University of North Carolina Wilmington
Below is a list of course prefix and titles for courses that I have taught at the University of North Carolina Wilmington. You can click on each individual course title to review the course description. If you would like to review the syllabus for this course, please feel free to contact me.
Examination of principles of planning, scheduling, allocating resources, budgeting, proposal preparation, cost control and personnel management for instructional projects. Students negotiate an effective design project plan, how to implement that plan, and how to control and monitor project activities. Case studies will be used as a basis for exercises and discussions. Each student will develop a plan that meets specific criteria.
Topics include the characteristics and terminology of games, simulations and virtual worlds; development life cycles; design principles; evaluation; and an emphasis on connecting principles of learning to the design of games, simulations and virtual worlds. Students practice these concepts in several assignments. The course culminates with teams creating a functional prototype.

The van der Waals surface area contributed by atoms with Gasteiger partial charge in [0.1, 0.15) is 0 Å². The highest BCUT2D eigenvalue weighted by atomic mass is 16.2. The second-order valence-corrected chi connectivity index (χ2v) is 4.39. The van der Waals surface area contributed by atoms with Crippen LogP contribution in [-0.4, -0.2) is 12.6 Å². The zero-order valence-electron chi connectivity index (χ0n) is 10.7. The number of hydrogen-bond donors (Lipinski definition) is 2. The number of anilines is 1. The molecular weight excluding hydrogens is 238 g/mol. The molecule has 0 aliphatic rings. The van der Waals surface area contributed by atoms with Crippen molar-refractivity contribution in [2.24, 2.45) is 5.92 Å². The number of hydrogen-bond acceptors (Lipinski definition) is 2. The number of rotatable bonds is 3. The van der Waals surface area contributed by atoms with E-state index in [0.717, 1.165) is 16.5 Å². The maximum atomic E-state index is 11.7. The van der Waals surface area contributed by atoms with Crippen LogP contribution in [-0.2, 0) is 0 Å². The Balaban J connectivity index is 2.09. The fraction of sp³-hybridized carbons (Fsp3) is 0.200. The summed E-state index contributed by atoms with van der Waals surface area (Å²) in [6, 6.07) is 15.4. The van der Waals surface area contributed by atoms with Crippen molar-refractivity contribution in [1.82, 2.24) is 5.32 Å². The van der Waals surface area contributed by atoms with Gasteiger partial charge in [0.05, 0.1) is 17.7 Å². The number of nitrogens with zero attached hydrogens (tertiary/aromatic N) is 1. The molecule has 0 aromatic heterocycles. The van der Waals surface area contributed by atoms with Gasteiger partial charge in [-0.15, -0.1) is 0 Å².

Examines issues, theory, research, and practice shaping the field of instructional technology. A particular topic is emphasized each time the course is offered. Students review issues, identify trends, debate theory application, and develop researchable questions.
Study of computer programming and problem-solving as applied to real-world educational problems with solutions designed and implemented in various programming and scripting languages. Topics include data types, logic, flowcharting, sequence, selection, repetition, functions, arrays, file i/o, design, testing, and debugging. Prior programming experience is neither assumed nor required.
Provides conceptual tools and analytic skills essential to planning, implementing, and evaluating instruction. The design of instruction that incorporates behavioral, cognitive and constructivist theories of learning and views of curriculum will be considered. Topics: types of learning; conditions of learning; performance objectives; purposes, forms, and procedures for educational assessment; task analysis, and lesson design.
This course will provide students with an understanding of the principles that underlie the design, production, and evaluation of instructional materials, computer generated presentations, and interactive media with particular emphasis on effective classroom use and integration into instructional units. Students will develop skills in the operation of microcomputers, computer software applications, telecommunications, and distance learning technologies.